I realize that the baby already knowing its species is a bit of cheat, but this baby came to me this way. I'm not a fabricator, I'm inspired. The breath of this creature was breathed into my brain already whole. The only thing I, and the baby, are unsure of is, what will it come out into?
The baby's thoughts are racing, as it considers all the possible fates that await it at the end of the fallopian tunnel. Given the current statistics, it might prefer to be born male, preferably in a Western European nation, although longevity, if not a pleasant longevity, is on the female side in that case, but the odds are against that. Most likely it will be born in Asia, and it's possible that if it is female, it won't survive its first hours. But, it supposes, instant death is always a possibility.
It got this far with little trouble. That says something about its society's prenatal care. It can't help noticing feeling reasonably healthy, but then again it hasn't had any other feelings to compare it to.
The baby has started getting solicitations. "Be born here," and so on, as if the baby has a choice. Most of the solicitations are from the USA, which is a society very full of itself, with an endless advertising budget. "Come to Niagara Falls," the psychic advertising trumpets, through some psychic broadcast medium Zuckerberg or Musk or some other one-percenter tech douche figured out how to exploit. "Come to Hawaii." Yeah, sure, says the baby to itself, why not Disneyland? "Oh, be born in Disneyland," shrieks Disneyland.
There was a brief period during its inner counsel when the baby was seriously thinking of dissolving itself into its mother's tissue, disappearing into her. She was clearly living a life decent enough for a fetus to be kept alive all the way through gestation. Why take chances? Why not just be her?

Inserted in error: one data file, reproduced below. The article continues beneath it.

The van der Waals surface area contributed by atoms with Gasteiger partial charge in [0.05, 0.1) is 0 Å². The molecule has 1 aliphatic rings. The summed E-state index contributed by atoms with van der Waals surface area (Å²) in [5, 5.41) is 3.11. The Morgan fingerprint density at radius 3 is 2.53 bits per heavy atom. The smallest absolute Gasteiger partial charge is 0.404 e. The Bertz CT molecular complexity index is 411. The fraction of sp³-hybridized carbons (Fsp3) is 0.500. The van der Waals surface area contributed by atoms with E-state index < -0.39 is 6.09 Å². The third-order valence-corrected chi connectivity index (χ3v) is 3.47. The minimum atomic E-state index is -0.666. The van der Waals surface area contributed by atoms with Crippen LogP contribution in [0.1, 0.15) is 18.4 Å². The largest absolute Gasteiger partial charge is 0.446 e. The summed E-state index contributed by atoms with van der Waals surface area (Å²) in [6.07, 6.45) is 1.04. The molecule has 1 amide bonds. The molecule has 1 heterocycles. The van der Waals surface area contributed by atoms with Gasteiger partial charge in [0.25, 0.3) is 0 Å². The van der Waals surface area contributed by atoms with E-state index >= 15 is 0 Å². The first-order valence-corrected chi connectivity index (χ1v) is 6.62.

But now it's too late for that. All the baby knows for sure is this: it has decided it will learn to juggle. Even should it be born without arms or legs, it will master juggling well enough to entertain itself, if no one else.
Product advertisements begin to take over the cacophony. Soda pops, shoes, toilet paper, reverse mortgages. "It's the best!" "We give you more!" "The happiest place on Earth!" The Rawlsian potential is being drowned out by the sirens of capitalism. Never mind that broadcast advertising returns at best ten cents on the dollar. The throat of marketing has opened and cannot be plugged. A deluge of sales pitches floods the very fabric of the universe.
The baby, still yet to be born, tries to master its attention and bring itself back to pondering the existential future. It strives to center itself. Then come the words:
"Whoa, I'm not braggin' on myself baby But I know someday, some way...
"You're gonna miss my lovin'..."
What fresh jingle is this? A Rawlsian rhyme for sure, but not John. This is Lou. Well, a Rawls is a Rawls is a Rawls...
"You'll never see," sings the womb, "what you've found in me You'll keep searching and searching your whole life through"
And that's exactly what the baby will do, search and search its whole life through for another home as comfortable as the womb, with as much good lovin'. A time and a place when all was potential, possibility. When, who knows, you might turn out to be anybody.
This has been the Moment of Truth. Good day!